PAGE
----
I’m presenting the BBC Radio 4 Daily Service again, this time on Wednesday 7th December at 9.45 GMT, BBC Radio 4 LW.
I hear, through social media, the letters page of the Friend, and conversations with Quakers in my Meeting, a steady trickle of Quaker voices rejecting various bits of religious vocabulary, including “prayer”, “faith”, and particularly the word "worship". This is framed in terms of "inclusivity", even "radical inclusivity". The more religious words we eliminate from our vocabulary, the more inclusive we will be of those who are put off by religion. As someone who longs for a rich shared theology, I don't experience it as inclusion.
I recently met with fellow Quaker theologian Ben Wood to talk about our upcoming books that both reflect on Quakerism and Christianity. We originally meant our conversation to be one long video, but after recording we realised it’d be better offered as a series of three shorter podcast episodes. So in this first part of our conversation we talk about what prompted us to write our books, our difficulties with universalism and our approaches to Jesus.
Quakers in the past may have had a ‘testimony against times and seasons’, but this is no longer true in Britain today. Many Quaker meetings, including my own, will have Christmas-themed worship in December. We have abandoned referring to Monday as ‘second day’ and June as ‘sixth month’, except in some formal documents like marriage certificates. In practice the testimony has fallen away, but nothing positive has replaced it. We find ourselves in a half-way house, with no clear corporate answer on the place of times and seasons in the Quaker faith. If we take a look at why Quakers opposed times and seasons in the first place, we might be able to construct an approach that makes sense for us today.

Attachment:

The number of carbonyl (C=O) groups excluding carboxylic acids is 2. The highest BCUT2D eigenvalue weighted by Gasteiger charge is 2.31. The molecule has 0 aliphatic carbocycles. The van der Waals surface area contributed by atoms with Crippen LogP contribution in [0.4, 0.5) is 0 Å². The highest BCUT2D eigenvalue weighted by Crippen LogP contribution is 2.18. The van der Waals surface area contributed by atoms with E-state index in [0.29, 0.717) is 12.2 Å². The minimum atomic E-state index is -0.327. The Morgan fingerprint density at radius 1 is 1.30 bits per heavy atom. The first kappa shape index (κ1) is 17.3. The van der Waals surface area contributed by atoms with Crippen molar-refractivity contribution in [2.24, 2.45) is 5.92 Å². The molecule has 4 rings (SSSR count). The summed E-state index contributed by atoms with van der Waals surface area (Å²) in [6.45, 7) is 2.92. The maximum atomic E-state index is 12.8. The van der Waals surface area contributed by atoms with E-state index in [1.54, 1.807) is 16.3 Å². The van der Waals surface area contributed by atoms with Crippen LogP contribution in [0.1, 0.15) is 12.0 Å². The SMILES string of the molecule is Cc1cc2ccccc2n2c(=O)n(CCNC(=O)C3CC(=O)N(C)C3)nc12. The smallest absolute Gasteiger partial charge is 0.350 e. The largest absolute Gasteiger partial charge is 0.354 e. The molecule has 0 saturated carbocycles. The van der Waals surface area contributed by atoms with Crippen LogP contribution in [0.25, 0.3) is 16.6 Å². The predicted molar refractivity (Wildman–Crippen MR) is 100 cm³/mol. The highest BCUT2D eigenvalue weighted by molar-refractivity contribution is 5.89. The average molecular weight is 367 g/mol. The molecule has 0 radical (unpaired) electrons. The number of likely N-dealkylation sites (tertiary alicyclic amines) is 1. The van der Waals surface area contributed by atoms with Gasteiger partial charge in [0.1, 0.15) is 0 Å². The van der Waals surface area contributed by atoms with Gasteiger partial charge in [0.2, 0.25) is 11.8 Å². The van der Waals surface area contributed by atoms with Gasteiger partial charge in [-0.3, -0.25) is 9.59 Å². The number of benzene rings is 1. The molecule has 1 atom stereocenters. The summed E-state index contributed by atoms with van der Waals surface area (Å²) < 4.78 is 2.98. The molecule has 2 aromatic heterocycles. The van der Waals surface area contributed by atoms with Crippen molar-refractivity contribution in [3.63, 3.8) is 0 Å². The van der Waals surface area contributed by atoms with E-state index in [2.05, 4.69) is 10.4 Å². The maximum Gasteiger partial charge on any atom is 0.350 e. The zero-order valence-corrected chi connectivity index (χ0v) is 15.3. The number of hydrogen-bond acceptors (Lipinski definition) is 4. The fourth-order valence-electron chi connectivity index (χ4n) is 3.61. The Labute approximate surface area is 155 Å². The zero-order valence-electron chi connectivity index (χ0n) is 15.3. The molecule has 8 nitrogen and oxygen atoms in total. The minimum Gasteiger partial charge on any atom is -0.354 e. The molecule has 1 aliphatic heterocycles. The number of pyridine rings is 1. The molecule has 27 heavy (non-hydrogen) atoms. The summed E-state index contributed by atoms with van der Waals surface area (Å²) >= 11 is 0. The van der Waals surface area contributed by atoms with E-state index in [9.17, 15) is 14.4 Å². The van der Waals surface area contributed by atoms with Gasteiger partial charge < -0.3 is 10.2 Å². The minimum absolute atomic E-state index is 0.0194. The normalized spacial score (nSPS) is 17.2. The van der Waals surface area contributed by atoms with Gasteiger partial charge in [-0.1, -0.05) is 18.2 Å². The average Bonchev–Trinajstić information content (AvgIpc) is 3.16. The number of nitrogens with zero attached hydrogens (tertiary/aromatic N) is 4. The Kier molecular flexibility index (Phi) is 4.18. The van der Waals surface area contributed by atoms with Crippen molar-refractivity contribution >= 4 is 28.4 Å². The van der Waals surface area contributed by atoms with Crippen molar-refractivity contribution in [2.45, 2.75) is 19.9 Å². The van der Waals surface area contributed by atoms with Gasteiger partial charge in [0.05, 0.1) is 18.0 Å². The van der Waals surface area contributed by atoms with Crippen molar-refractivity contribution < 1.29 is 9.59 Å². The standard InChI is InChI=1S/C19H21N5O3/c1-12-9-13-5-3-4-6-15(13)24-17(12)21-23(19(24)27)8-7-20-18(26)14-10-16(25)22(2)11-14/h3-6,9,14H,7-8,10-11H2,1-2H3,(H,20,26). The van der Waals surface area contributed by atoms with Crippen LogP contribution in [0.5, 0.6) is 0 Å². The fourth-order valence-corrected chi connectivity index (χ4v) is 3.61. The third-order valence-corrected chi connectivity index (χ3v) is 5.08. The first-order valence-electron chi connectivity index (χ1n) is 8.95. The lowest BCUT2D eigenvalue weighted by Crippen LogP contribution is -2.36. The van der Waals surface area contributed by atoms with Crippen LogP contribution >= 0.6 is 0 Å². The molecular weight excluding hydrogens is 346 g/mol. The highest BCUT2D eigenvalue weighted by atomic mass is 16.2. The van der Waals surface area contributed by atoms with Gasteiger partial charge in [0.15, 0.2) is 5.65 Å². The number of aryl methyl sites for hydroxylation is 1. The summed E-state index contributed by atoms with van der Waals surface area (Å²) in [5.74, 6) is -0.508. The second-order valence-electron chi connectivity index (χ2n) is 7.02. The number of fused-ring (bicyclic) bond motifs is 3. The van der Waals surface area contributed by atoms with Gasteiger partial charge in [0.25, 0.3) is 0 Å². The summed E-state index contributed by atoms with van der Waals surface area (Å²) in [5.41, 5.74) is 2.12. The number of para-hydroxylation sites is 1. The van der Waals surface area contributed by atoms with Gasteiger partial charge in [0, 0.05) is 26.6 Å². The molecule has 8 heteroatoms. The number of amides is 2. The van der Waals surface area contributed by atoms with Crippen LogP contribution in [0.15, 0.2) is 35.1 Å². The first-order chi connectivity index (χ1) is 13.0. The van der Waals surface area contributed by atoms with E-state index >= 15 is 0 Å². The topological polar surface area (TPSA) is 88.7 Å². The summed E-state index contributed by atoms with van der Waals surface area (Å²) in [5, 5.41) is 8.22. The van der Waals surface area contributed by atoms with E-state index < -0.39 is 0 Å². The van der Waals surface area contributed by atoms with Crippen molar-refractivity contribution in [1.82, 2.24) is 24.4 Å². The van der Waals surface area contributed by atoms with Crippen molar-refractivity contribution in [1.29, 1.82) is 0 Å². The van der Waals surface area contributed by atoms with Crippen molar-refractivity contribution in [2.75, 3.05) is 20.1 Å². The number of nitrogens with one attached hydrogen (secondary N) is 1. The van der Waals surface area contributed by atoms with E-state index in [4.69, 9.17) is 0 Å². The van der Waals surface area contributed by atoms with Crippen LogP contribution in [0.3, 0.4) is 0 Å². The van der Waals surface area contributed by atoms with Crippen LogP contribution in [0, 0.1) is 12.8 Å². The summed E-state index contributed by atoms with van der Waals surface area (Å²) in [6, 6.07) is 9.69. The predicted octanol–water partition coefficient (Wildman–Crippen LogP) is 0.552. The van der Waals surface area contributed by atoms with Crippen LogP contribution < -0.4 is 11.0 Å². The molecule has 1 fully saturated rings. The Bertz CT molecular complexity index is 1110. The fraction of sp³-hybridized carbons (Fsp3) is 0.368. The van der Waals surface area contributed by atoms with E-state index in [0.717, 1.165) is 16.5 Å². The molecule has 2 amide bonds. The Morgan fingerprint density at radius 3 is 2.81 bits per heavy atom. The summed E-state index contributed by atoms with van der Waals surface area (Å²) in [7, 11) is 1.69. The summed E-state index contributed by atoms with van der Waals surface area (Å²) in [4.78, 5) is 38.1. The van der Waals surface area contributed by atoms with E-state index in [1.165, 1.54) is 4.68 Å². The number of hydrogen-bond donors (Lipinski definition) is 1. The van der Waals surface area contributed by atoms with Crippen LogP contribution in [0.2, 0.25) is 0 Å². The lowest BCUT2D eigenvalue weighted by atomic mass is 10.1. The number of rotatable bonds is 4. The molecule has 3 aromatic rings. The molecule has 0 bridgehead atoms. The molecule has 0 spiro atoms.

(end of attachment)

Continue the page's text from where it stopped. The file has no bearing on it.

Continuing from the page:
In her new book, ‘The Dark Womb’, Karen O’Donnell writes openly about her traumatic experience of miscarriage, ectopic pregnancy (when a fertilised egg implants itself outside of the womb) and infertility. She describes how her church community at the time failed to respond to her trauma in a theologically helpful way. This book emerges from wrestling with the disconnect between her experience and the theology on offer in the church. This book will speak particularly to those who have first- or second-hand experience of reproductive loss, but O’Donnell also invites theologians to use reproductive loss as a lens to see theological questions in a fresh way.
Jesus says of his crucifiers ‘Father, forgive them; for they do not know what they are doing’ (Luke 23:34)... I’ve been helped to read these words by the writer James Baldwin. In his book ‘The Fire Next Time’ (1963) Baldwin offers an important perspective on the crime of ignorance, the crime of not knowing what we are doing.